Background: There are remarkable debates on the pathogenic mechanisms of Graves disease (GD). We prospectively followed up the serum levels of different autoimmunity indices in patients with GD in order to elucidate their pattern of alteration with time.
Methods: A total of 119 consecutive patients with GD were treated using low dose anti-thyroid medications at the initial dose of 20 mg/day of methimazole (MMI). Then, the dose was gradually decreased, when the patients were able to the minimum maintenance dosage of 5 mg MMI or or 25 mg PTU and finally discontinued in euthyriod patients after one year. During the treatment and also after the discontinuation of the drugs, the thyroid hormones (FT3, FT4, and TSH) and thyroid auto-antibodies (anti-TPO, anti-TSHRab and anti-Tg) were measured routinely every 4 weeks for the first 3 months and every 3 months. Follow-up period was up to 10 years.
Results: The mean reductions of anti-TPO, anti-TSHRab and anti-Tg during the follow-up period were 6, 35.8 and 59.6%, respectively. Euthyroid status was achieved in 25.2, 26.1, 37, 45.4, 51.3, 52.9 and 47.9% in 3rd, 6th, 9th, 12st, 24nd, 60th and 120th month follow-ups, respectively. No significant correlation was found between the reductions in serum concentrations of anti-TSHRab and anti-TPO as well as anti-TSHR ab and anti-Tg and also anti-TPO and anti-Tg.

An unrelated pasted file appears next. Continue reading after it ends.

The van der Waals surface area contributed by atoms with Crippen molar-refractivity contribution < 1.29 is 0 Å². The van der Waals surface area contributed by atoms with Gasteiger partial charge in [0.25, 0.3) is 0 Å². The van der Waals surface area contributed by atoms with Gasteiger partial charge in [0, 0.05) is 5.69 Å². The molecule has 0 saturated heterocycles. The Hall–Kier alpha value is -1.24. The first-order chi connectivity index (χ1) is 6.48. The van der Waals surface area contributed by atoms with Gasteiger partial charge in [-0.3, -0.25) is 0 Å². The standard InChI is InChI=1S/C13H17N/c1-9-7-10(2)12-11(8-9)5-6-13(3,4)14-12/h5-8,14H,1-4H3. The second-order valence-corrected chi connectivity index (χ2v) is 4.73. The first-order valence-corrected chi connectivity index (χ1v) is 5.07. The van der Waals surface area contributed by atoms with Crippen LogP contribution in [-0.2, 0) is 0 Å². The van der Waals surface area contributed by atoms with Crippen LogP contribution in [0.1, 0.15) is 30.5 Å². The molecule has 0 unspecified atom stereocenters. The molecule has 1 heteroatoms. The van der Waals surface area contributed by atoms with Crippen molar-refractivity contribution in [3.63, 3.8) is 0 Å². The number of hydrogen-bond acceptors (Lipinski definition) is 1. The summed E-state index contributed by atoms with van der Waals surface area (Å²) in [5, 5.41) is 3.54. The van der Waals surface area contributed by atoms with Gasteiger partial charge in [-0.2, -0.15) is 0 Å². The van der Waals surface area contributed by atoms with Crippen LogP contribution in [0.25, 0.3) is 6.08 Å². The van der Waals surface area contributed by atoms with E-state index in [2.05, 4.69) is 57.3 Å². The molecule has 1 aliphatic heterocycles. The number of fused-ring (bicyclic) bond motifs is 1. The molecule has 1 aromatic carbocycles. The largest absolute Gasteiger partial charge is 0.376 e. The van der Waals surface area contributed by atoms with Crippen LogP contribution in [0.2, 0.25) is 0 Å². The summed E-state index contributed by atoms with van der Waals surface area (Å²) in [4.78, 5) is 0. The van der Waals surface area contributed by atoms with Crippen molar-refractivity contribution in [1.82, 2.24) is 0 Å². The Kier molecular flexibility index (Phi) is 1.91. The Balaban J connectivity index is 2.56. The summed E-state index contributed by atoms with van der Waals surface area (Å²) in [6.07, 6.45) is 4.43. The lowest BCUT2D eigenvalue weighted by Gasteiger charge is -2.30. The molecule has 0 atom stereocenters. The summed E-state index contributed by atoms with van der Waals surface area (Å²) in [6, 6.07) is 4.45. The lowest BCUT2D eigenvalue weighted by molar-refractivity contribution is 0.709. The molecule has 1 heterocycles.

Conclusion: Low dose anti-thyroid medications reduce the serum concentrations of thyroid autoimmunity biomarkers during years, which can be considered as an indirect evidence for their immunosuppressive effects. Unparallel pattern of reduction of these thyroid auto-antibodies suggest the presence of different pathologic mechanisms and independent autoimmunity routes for GD.
30 Apr - 04 May 2011
European Society of Endocrinology